There was friction between player and manager last season, however. Bonucci and Allegri argued throughout the 4-1 win against Palermo in February, and the spat concluded with the former sprinting down the tunnel at the final whistle as though preparing for a confrontation.
Fed up with the centre-back (and other players) challenging his authority, Allegri seemed to make an example of Bonucci. According to La Repubblica, the manager threatened to resign if the club didn't back his decision to drop Bonucci from the match day squad ahead of a delicate trip to Porto. Juventus won 2-0, and the result was presented as no ordinary victory. In addition to putting one foot in the quarterfinals, Allegri reasserted himself as the top dog at the club.
The pair then put their differences aside for the good of the team. Bonucci was brought back into the fold and given the captain's armband for Juventus' next game. Yet the prevailing notion around the club was that come the summer, Juventus would likely be forced to pick between Allegri and Bonucci.
Reports of a bust-up at half-time during the Champions League final in Cardiff -- in which Bonucci took aim at Paulo Dybala and Andrea Barzagli questioned his centre-back partner's role in Real Madrid's first goal -- have been firmly denied. But La Stampa and others stood by the story. The idea of Bonucci leaving cropped up again shortly afterwards. He dismissed it as "just gossip", and Giorgio Chiellini insisted to RAI: "I bet what Leo wants is to stay at Juve."
Bonucci turned down Chelsea and Manchester City a year ago, signing a new contract until 2021 that made him the second-highest paid player at the club. Juventus could have raked in €60-65m for him then. They're now selling him for €40m.
The valuation seems off, even if Bonucci is a year older and now in his 30s. Kyle Walker is joining Man City for €62m. Milan will get one of the best centre-backs of this generation for less than what other clubs have paid for John Stones, David Luiz, Nicolas Otamendi and Eliaquim Mangala. It's unusual for Juve -- who routinely extract top money for their star players -- to be caught underselling a standout like Bonucci. An explanation might be that Bonucci wishes to remain in Italy for family reasons -- his son Matteo had a major health scare this time last year -- and this is the best offer they could attract.
What's not unusual is Juventus letting a player like Bonucci go. Two years ago, they moved on from Pirlo, Carlos Tevez and Arturo Vidal. Last year they said goodbye to Paul Pogba and Alvaro Morata; this year it's Bonucci and Dani Alves. So far, sending stars away hasn't stopped them winning titles and reaching Champions League finals. The move to a 4-2-3-1 also means they don't need as many centre-backs as in the past, and besides, they have Daniele Rugani and Medhi Benatia in reserve. If needs be, they could always bring forward Mattia Caldara's move from Atalanta, although a bid for Lazio's Stefan de Vrij now looks in the cards.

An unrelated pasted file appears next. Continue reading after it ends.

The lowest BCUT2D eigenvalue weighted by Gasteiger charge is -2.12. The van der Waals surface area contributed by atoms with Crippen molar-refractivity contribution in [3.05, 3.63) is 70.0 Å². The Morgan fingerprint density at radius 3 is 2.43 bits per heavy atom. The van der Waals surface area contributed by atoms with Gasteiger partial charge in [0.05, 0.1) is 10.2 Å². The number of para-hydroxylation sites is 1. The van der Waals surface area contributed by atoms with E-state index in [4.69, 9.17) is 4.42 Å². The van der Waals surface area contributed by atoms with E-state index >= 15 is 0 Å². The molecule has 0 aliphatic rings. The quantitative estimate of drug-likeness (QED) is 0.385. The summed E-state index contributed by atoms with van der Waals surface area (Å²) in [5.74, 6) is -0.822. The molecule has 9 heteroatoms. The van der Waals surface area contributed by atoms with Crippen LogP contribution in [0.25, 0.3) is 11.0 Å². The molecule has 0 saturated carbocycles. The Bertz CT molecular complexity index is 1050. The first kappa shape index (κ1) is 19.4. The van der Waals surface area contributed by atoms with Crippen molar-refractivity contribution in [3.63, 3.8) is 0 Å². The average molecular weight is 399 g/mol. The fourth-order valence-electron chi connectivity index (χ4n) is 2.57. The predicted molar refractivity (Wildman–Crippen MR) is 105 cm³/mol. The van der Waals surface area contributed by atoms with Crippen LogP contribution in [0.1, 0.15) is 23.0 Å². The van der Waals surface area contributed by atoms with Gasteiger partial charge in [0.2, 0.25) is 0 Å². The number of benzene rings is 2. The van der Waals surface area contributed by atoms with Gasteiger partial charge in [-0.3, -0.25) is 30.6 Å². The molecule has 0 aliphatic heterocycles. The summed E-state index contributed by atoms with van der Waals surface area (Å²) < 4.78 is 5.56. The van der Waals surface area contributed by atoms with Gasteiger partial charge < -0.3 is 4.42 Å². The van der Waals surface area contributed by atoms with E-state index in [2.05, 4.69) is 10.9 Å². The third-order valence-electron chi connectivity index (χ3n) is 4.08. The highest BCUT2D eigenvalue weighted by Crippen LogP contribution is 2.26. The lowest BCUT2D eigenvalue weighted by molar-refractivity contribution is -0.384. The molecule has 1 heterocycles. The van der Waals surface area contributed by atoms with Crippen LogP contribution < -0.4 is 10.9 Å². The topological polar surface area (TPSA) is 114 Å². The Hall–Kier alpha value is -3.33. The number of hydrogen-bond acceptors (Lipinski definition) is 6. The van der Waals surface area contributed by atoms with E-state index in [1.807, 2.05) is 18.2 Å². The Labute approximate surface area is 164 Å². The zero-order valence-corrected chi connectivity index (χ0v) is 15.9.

Milan, meanwhile, get a winner -- the best Italian defender the club has had since Alessandro Nesta, worthy of the tradition of Maldini and Baresi. He's someone who can inspire a change in the culture at Milanello, develop Romagnoli, make plays from the back and score goals in big games. Bonucci still has a lot to give, and you have to say Milan's defence -- featuring Gianluigi Donnarumma, Andrea Conti and Romagnoli -- now contains the building blocks for the national team's back line every bit as much as Juventus' does.
As a signing, Bonucci's arrival only serves to lend more credibility to Milan's project. They have committed €216.5m in transfer fees (without being able to count on Champions League money), and will still attempt to sign one of Andrea Belotti, Nikola Kalinic or Pierre-Emerick Aubameyang before the summer is done.
The Bonucci deal could very well be a game-changer for the Rossoneri. The gap between them and top dogs Juventus and Napoli has narrowed.
Now, the question is: by how much?
James covers the Italian Serie A and European football for ESPN FC Follow him on Twitter @JamesHorncastle.